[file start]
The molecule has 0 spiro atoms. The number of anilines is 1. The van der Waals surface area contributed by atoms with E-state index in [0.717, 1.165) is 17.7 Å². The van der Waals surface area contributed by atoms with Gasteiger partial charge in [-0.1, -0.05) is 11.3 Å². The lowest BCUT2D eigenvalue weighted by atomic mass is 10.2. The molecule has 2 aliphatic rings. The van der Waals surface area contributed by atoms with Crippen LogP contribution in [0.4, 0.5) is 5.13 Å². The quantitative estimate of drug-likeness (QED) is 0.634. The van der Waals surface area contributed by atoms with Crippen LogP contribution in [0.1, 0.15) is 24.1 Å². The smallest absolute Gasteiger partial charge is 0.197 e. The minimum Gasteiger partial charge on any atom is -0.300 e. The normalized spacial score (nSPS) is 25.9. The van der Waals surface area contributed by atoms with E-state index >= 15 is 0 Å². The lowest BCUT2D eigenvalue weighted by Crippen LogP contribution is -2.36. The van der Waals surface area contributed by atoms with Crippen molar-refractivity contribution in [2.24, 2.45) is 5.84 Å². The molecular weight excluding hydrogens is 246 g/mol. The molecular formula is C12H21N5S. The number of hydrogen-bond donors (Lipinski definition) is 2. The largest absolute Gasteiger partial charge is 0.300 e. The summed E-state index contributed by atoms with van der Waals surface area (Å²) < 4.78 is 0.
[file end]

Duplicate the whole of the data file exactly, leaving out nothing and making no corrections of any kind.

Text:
The molecule has 0 spiro atoms. The number of anilines is 1. The van der Waals surface area contributed by atoms with E-state index in [0.717, 1.165) is 17.7 Å². The van der Waals surface area contributed by atoms with Gasteiger partial charge in [-0.1, -0.05) is 11.3 Å². The lowest BCUT2D eigenvalue weighted by atomic mass is 10.2. The molecule has 2 aliphatic rings. The van der Waals surface area contributed by atoms with Crippen LogP contribution in [0.4, 0.5) is 5.13 Å². The quantitative estimate of drug-likeness (QED) is 0.634. The van der Waals surface area contributed by atoms with Crippen LogP contribution in [0.1, 0.15) is 24.1 Å². The smallest absolute Gasteiger partial charge is 0.197 e. The minimum Gasteiger partial charge on any atom is -0.300 e. The normalized spacial score (nSPS) is 25.9. The van der Waals surface area contributed by atoms with E-state index >= 15 is 0 Å². The lowest BCUT2D eigenvalue weighted by Crippen LogP contribution is -2.36. The van der Waals surface area contributed by atoms with Crippen molar-refractivity contribution in [2.24, 2.45) is 5.84 Å². The molecular weight excluding hydrogens is 246 g/mol. The molecular formula is C12H21N5S. The number of hydrogen-bond donors (Lipinski definition) is 2. The largest absolute Gasteiger partial charge is 0.300 e. The summed E-state index contributed by atoms with van der Waals surface area (Å²) < 4.78 is 0.